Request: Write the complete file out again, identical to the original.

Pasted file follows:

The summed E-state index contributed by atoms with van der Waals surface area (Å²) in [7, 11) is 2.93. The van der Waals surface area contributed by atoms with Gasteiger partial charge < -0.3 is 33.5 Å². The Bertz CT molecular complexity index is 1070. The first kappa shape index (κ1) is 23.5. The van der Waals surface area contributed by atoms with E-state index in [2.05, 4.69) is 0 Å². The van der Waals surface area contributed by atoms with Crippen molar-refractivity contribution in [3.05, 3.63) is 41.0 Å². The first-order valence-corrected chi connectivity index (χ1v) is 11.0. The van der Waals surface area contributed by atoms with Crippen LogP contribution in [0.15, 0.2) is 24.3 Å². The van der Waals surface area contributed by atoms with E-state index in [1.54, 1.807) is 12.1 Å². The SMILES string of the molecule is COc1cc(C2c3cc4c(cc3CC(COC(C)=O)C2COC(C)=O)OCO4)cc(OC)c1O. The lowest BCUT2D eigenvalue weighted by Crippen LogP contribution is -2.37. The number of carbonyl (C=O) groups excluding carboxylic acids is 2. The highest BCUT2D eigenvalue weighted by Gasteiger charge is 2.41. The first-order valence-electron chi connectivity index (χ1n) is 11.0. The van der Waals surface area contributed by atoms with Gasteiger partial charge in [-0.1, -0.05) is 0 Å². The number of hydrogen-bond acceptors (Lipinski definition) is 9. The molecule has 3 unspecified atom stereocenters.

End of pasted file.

The summed E-state index contributed by atoms with van der Waals surface area (Å²) in [7, 11) is 2.93. The van der Waals surface area contributed by atoms with Gasteiger partial charge < -0.3 is 33.5 Å². The Bertz CT molecular complexity index is 1070. The first kappa shape index (κ1) is 23.5. The van der Waals surface area contributed by atoms with E-state index in [2.05, 4.69) is 0 Å². The van der Waals surface area contributed by atoms with Crippen molar-refractivity contribution in [3.05, 3.63) is 41.0 Å². The first-order valence-corrected chi connectivity index (χ1v) is 11.0. The van der Waals surface area contributed by atoms with Crippen LogP contribution in [0.15, 0.2) is 24.3 Å². The van der Waals surface area contributed by atoms with E-state index in [1.54, 1.807) is 12.1 Å². The SMILES string of the molecule is COc1cc(C2c3cc4c(cc3CC(COC(C)=O)C2COC(C)=O)OCO4)cc(OC)c1O. The lowest BCUT2D eigenvalue weighted by Crippen LogP contribution is -2.37. The number of carbonyl (C=O) groups excluding carboxylic acids is 2. The highest BCUT2D eigenvalue weighted by Gasteiger charge is 2.41. The first-order valence-electron chi connectivity index (χ1n) is 11.0. The van der Waals surface area contributed by atoms with Gasteiger partial charge in [-0.1, -0.05) is 0 Å². The number of hydrogen-bond acceptors (Lipinski definition) is 9. The molecule has 3 unspecified atom stereocenters.